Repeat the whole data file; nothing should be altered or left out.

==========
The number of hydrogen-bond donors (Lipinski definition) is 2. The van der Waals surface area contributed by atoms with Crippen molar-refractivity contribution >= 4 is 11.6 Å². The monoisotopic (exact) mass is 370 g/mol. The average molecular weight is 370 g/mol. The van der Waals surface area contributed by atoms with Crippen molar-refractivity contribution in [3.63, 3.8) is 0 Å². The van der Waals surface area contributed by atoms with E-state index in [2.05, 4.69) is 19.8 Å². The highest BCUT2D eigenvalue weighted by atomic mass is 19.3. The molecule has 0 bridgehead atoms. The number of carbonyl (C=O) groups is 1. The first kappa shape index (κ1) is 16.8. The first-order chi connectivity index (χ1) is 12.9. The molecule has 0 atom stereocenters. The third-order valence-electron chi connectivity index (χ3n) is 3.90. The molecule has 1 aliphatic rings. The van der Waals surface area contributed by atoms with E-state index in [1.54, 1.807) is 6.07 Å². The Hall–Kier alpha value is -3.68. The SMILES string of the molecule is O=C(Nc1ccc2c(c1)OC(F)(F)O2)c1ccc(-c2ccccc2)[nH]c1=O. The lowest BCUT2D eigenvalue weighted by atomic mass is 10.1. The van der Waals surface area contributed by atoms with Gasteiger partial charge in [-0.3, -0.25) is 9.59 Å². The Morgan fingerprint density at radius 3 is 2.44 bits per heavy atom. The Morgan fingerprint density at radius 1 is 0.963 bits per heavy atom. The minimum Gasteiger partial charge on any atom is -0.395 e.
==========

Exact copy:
The number of hydrogen-bond donors (Lipinski definition) is 2. The van der Waals surface area contributed by atoms with Crippen molar-refractivity contribution >= 4 is 11.6 Å². The monoisotopic (exact) mass is 370 g/mol. The average molecular weight is 370 g/mol. The van der Waals surface area contributed by atoms with Crippen molar-refractivity contribution in [3.63, 3.8) is 0 Å². The van der Waals surface area contributed by atoms with E-state index in [2.05, 4.69) is 19.8 Å². The highest BCUT2D eigenvalue weighted by atomic mass is 19.3. The molecule has 0 bridgehead atoms. The number of carbonyl (C=O) groups is 1. The first kappa shape index (κ1) is 16.8. The first-order chi connectivity index (χ1) is 12.9. The molecule has 0 atom stereocenters. The third-order valence-electron chi connectivity index (χ3n) is 3.90. The molecule has 1 aliphatic rings. The van der Waals surface area contributed by atoms with E-state index in [1.54, 1.807) is 6.07 Å². The Hall–Kier alpha value is -3.68. The SMILES string of the molecule is O=C(Nc1ccc2c(c1)OC(F)(F)O2)c1ccc(-c2ccccc2)[nH]c1=O. The lowest BCUT2D eigenvalue weighted by atomic mass is 10.1. The van der Waals surface area contributed by atoms with Gasteiger partial charge in [-0.3, -0.25) is 9.59 Å². The Morgan fingerprint density at radius 3 is 2.44 bits per heavy atom. The Morgan fingerprint density at radius 1 is 0.963 bits per heavy atom. The minimum Gasteiger partial charge on any atom is -0.395 e.